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TexasTowelie

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Gender: Male
Hometown: Texas
Home country: United States
Current location: Red Hell Texas
Member since: Sun Aug 14, 2011, 03:57 AM
Number of posts: 69,413

About Me

Middle-aged white guy who believes in justice and equality for all. Math and computer analyst with additional 21st century jack-of-all-trades skills. I'm a stud, not a dud!

Journal Archives

Los Alamos National Bank, former exec settle SEC fraud case for $1.5M

Los Alamos National Bank and its former chief executive have agreed to pay more than $1.5 million in fines to settle allegations of civil accounting fraud regarding loans that dropped in value during the recession.

The U.S. Securities and Exchange Commission brought the case against Trinity Capital Corp., the holding company for the bank. The allegations date back to annual financial reports in 2010, 2011 and 2012.

“Specifically, Trinity understated its reported 2011 net loss available to common shareholders by $30.5 million, reporting income of $4.9 million instead of a $25.6 million loss,” The SEC said in a statement this week.

“Trinity was facing dire financial straits but rather than accurately report its losses, we allege that the firm’s executives grossly misreported its income to shareholders and regulators,” said Andrew J. Ceresney, director of the SEC’s Division of Enforcement. “We will hold senior executives liable when they misstate the company’s performance and fail to come clean with shareholders.”

Read more: http://www.santafenewmexican.com/news/business/los-alamos-national-bank-former-exec-settle-sec-fraud-case/article_2bba5595-71c9-5cac-8107-8fd455d1ff12.html

Trinity Site downwinders keep up the fight


An obelisk made of black lava marks Trinity Site ground zero, where the first atomic bomb was detonated at 5:29 a.m. on July 16, 1945. The site will be open to the public Saturday. (Richard Pipes/Albuquerque Journal)

Before she died, Annie Chavez told her children the story of how 70 years ago it snowed in July, how the walls of the family home in Capitan crumbled and the floors rocked and the sun rose with a crack into the dark, predawn skies from the West, not the East. And how scared she was.

It was, she thought, the end of the world.

“Mom stumbled to her feet and started yelling at us to get our rosaries. She yelled for us to pray that our sins be forgiven and that we go to God,” Chavez told them. “Then my mom said, ‘See, it’s Jesus, in the cloud,’ and when I looked out the door there was the brightest cloud I’d ever seen.”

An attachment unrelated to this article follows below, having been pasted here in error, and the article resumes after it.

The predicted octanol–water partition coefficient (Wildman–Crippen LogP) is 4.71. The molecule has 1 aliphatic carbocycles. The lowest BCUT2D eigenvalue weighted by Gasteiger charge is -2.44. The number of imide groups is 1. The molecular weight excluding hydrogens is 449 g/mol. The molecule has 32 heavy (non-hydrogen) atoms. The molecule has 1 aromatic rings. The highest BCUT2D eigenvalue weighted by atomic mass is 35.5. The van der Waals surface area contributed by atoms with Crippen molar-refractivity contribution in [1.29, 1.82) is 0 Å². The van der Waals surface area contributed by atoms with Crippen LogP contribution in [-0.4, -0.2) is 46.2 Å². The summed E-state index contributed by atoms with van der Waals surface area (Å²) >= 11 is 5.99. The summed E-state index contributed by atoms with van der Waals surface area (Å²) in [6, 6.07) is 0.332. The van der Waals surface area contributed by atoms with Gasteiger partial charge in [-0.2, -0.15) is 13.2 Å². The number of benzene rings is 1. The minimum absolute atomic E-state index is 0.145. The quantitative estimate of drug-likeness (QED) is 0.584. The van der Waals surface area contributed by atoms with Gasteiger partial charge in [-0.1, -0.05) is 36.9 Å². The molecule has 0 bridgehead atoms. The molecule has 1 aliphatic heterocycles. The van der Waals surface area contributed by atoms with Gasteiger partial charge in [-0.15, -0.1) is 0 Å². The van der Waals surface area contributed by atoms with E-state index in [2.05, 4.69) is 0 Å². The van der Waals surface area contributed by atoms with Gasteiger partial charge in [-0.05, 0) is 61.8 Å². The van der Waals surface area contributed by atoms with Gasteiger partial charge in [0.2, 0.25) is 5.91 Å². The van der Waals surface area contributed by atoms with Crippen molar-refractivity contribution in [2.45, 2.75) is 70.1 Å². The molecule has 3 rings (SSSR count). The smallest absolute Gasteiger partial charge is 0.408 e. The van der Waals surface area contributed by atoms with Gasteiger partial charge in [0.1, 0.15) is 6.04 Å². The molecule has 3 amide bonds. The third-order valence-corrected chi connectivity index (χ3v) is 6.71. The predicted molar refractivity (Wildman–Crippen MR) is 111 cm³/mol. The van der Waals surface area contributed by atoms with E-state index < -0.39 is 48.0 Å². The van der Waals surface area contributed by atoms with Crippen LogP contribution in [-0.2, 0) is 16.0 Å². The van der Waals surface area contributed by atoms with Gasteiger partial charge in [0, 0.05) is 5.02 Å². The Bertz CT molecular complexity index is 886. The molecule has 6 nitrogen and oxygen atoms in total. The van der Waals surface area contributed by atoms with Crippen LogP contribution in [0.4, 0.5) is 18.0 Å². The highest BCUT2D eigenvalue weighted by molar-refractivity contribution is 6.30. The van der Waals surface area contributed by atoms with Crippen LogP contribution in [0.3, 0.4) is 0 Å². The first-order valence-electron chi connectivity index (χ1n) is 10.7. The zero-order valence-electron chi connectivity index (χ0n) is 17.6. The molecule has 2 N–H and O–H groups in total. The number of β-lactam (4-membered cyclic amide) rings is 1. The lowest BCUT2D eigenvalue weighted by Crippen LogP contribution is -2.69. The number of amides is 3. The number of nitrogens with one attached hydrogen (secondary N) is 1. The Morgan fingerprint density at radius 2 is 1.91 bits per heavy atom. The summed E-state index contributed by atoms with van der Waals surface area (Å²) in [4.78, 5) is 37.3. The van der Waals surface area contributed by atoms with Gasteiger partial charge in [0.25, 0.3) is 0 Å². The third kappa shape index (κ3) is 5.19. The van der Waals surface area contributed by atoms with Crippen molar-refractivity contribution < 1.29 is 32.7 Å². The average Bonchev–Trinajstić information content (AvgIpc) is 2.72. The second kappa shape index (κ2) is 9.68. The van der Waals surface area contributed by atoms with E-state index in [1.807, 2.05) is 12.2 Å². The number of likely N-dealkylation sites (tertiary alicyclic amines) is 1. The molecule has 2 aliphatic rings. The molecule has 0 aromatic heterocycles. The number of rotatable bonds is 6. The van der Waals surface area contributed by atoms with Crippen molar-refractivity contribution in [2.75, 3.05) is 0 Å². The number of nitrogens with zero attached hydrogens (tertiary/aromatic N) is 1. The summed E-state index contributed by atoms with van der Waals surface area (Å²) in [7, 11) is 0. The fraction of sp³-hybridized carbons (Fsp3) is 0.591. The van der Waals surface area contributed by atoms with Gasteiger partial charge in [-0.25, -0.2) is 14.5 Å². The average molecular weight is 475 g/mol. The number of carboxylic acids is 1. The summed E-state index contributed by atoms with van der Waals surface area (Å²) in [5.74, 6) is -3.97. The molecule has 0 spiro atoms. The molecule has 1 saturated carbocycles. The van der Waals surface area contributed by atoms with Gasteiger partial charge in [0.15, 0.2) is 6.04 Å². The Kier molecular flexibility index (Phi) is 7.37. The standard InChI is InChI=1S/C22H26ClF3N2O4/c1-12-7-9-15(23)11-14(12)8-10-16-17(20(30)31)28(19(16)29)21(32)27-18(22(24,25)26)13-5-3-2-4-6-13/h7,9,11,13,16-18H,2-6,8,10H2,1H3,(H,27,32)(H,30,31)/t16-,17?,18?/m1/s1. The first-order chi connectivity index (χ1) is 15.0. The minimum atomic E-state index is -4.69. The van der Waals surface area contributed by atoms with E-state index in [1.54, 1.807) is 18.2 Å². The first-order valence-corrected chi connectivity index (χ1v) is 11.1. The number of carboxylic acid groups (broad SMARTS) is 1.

They didn’t go to God that day, much to the eternal despair of Chavez’s mother, and it was not until years later they learned that what they had seen and felt that early morning of July 16, 1945, was the detonation of the first atomic bomb on a desolate stretch of the Jornada del Muerto desert at a spot called Trinity Site, about 50 miles west of Capitan.

Read more: http://www.abqjournal.com/651318/news/trinity-site-downwinders-keep-up-the-fight.html

Abortion clinic lawsuit costs rising; Contract benefits La. legislator

A contract that pays a state legislator for legal services related to a federal lawsuit over abortion clinic restrictions is getting more costly.

An amendment to the deal, awaiting final approval, will increase the maximum contract amount to $750,000 — seven times the original $100,000 ceiling.

The Jindal administration has signed off on the change to the contract with Duncan PLLC, a Washington, D.C., law firm headed by S. Kyle Duncan. State Rep. Mike Johnson, R-Benton, is working as co-counsel.

State law generally bans legislators and certain other officials from entering into a contract with state government. But there is an exception when contracts are entered into prior to the official taking office, which Johnson said applies to his situation. But Johnson also questions whether the law even applies to him since he is a subcontractor.

Read more: http://theadvocate.com/news/13576196-123/abortion-clinic-lawsuit-costs-rising

Democratic candidate backs expanding Medicaid, GOP too but with conditions

State Rep. John Bel Edwards gave strong support for expanding health care to the working poor in Louisiana, while Lt. Gov. Jay Dardenne offered his cautious backing, at a gubernatorial forum in New Orleans Tuesday night.

Edwards, a Democrat from in Amite in Tangipahoa Parish, would expand Medicaid under the Obama administration’s health care act on his first day as governor through an executive order.

“We’re talking about people who don’t qualify for Medicaid because they work,” Edwards told the crowd at Dillard University, adding that the infusion of federal dollars would have saved the state $52 million in 2015.

Dardenne, a Republican from Baton Rouge, said he would appoint a task force upon taking office to craft a plan to seek a waiver from the federal government to allow Louisiana to accept the expansion with some changes. The task force would present its plan to him within 30 to 45 days. “I want a waiver that grants Louisiana the flexibility,” Dardenne said.

Read more: http://theadvocate.com/news/13579689-123/democratic-candidate-backs-expanding-medicaid

Mitch Landrieu describes being held up at gunpoint as teen